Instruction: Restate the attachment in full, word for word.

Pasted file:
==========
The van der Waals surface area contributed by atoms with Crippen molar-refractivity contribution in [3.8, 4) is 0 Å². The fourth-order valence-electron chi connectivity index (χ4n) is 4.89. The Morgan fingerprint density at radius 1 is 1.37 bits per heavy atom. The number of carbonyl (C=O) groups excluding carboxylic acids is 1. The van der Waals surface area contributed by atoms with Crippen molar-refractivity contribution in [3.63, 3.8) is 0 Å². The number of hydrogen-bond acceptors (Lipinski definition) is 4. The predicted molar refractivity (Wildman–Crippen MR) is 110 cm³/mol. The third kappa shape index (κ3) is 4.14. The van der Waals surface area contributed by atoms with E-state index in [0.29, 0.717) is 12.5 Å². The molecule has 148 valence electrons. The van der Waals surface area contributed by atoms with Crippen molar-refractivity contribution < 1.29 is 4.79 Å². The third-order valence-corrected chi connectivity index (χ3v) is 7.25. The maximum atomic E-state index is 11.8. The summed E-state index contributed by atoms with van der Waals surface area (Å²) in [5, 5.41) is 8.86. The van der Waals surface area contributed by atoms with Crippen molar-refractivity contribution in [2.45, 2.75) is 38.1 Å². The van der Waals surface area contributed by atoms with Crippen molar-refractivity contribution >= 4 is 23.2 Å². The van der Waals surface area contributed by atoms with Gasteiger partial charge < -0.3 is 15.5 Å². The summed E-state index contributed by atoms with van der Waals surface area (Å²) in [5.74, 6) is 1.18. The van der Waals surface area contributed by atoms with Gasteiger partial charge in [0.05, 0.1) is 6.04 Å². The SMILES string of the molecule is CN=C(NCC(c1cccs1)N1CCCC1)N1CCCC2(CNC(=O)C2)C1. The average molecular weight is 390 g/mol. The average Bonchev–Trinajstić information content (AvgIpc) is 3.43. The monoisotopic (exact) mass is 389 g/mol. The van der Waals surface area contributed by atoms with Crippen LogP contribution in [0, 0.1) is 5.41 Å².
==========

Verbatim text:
The van der Waals surface area contributed by atoms with Crippen molar-refractivity contribution in [3.8, 4) is 0 Å². The fourth-order valence-electron chi connectivity index (χ4n) is 4.89. The Morgan fingerprint density at radius 1 is 1.37 bits per heavy atom. The number of carbonyl (C=O) groups excluding carboxylic acids is 1. The van der Waals surface area contributed by atoms with Crippen molar-refractivity contribution in [3.63, 3.8) is 0 Å². The number of hydrogen-bond acceptors (Lipinski definition) is 4. The predicted molar refractivity (Wildman–Crippen MR) is 110 cm³/mol. The third kappa shape index (κ3) is 4.14. The van der Waals surface area contributed by atoms with E-state index in [0.29, 0.717) is 12.5 Å². The molecule has 148 valence electrons. The van der Waals surface area contributed by atoms with Crippen molar-refractivity contribution < 1.29 is 4.79 Å². The third-order valence-corrected chi connectivity index (χ3v) is 7.25. The maximum atomic E-state index is 11.8. The summed E-state index contributed by atoms with van der Waals surface area (Å²) in [5, 5.41) is 8.86. The van der Waals surface area contributed by atoms with Crippen molar-refractivity contribution in [2.45, 2.75) is 38.1 Å². The van der Waals surface area contributed by atoms with Crippen molar-refractivity contribution >= 4 is 23.2 Å². The van der Waals surface area contributed by atoms with Gasteiger partial charge < -0.3 is 15.5 Å². The summed E-state index contributed by atoms with van der Waals surface area (Å²) in [5.74, 6) is 1.18. The van der Waals surface area contributed by atoms with Gasteiger partial charge in [0.05, 0.1) is 6.04 Å². The SMILES string of the molecule is CN=C(NCC(c1cccs1)N1CCCC1)N1CCCC2(CNC(=O)C2)C1. The average molecular weight is 390 g/mol. The average Bonchev–Trinajstić information content (AvgIpc) is 3.43. The monoisotopic (exact) mass is 389 g/mol. The van der Waals surface area contributed by atoms with Crippen LogP contribution in [0, 0.1) is 5.41 Å².